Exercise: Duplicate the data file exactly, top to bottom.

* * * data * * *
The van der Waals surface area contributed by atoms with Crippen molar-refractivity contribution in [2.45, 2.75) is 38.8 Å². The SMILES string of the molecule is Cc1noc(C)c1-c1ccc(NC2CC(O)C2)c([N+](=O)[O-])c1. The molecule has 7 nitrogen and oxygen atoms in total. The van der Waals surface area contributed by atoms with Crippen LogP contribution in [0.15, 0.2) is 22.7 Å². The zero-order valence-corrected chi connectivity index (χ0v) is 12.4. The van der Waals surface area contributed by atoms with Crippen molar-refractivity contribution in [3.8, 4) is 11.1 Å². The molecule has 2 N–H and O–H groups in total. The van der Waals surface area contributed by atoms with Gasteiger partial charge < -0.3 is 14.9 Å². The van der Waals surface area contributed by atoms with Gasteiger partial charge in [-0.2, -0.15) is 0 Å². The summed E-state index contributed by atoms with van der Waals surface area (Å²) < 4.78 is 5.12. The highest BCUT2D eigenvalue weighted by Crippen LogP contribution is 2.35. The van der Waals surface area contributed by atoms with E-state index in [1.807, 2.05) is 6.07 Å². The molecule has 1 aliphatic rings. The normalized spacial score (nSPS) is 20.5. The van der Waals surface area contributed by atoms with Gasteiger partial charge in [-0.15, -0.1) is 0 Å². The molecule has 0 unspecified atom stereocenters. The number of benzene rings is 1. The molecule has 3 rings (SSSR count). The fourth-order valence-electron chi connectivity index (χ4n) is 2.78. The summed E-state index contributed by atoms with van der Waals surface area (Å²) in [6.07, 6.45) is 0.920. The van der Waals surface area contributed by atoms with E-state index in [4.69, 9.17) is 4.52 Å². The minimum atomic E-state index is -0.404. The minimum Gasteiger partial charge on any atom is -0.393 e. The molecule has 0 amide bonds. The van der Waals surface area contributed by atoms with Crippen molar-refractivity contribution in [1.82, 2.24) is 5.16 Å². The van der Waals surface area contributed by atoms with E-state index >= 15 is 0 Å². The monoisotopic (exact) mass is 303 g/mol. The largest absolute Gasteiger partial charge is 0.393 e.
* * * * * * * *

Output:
The van der Waals surface area contributed by atoms with Crippen molar-refractivity contribution in [2.45, 2.75) is 38.8 Å². The SMILES string of the molecule is Cc1noc(C)c1-c1ccc(NC2CC(O)C2)c([N+](=O)[O-])c1. The molecule has 7 nitrogen and oxygen atoms in total. The van der Waals surface area contributed by atoms with Crippen LogP contribution in [0.15, 0.2) is 22.7 Å². The zero-order valence-corrected chi connectivity index (χ0v) is 12.4. The van der Waals surface area contributed by atoms with Crippen molar-refractivity contribution in [3.8, 4) is 11.1 Å². The molecule has 2 N–H and O–H groups in total. The van der Waals surface area contributed by atoms with Gasteiger partial charge < -0.3 is 14.9 Å². The van der Waals surface area contributed by atoms with Gasteiger partial charge in [-0.2, -0.15) is 0 Å². The summed E-state index contributed by atoms with van der Waals surface area (Å²) < 4.78 is 5.12. The highest BCUT2D eigenvalue weighted by Crippen LogP contribution is 2.35. The van der Waals surface area contributed by atoms with E-state index in [1.807, 2.05) is 6.07 Å². The molecule has 1 aliphatic rings. The normalized spacial score (nSPS) is 20.5. The van der Waals surface area contributed by atoms with Gasteiger partial charge in [-0.15, -0.1) is 0 Å². The molecule has 0 unspecified atom stereocenters. The number of benzene rings is 1. The molecule has 3 rings (SSSR count). The fourth-order valence-electron chi connectivity index (χ4n) is 2.78. The summed E-state index contributed by atoms with van der Waals surface area (Å²) in [6.07, 6.45) is 0.920. The van der Waals surface area contributed by atoms with E-state index in [4.69, 9.17) is 4.52 Å². The minimum atomic E-state index is -0.404. The minimum Gasteiger partial charge on any atom is -0.393 e. The molecule has 0 amide bonds. The van der Waals surface area contributed by atoms with Crippen molar-refractivity contribution in [1.82, 2.24) is 5.16 Å². The van der Waals surface area contributed by atoms with E-state index >= 15 is 0 Å². The monoisotopic (exact) mass is 303 g/mol. The largest absolute Gasteiger partial charge is 0.393 e.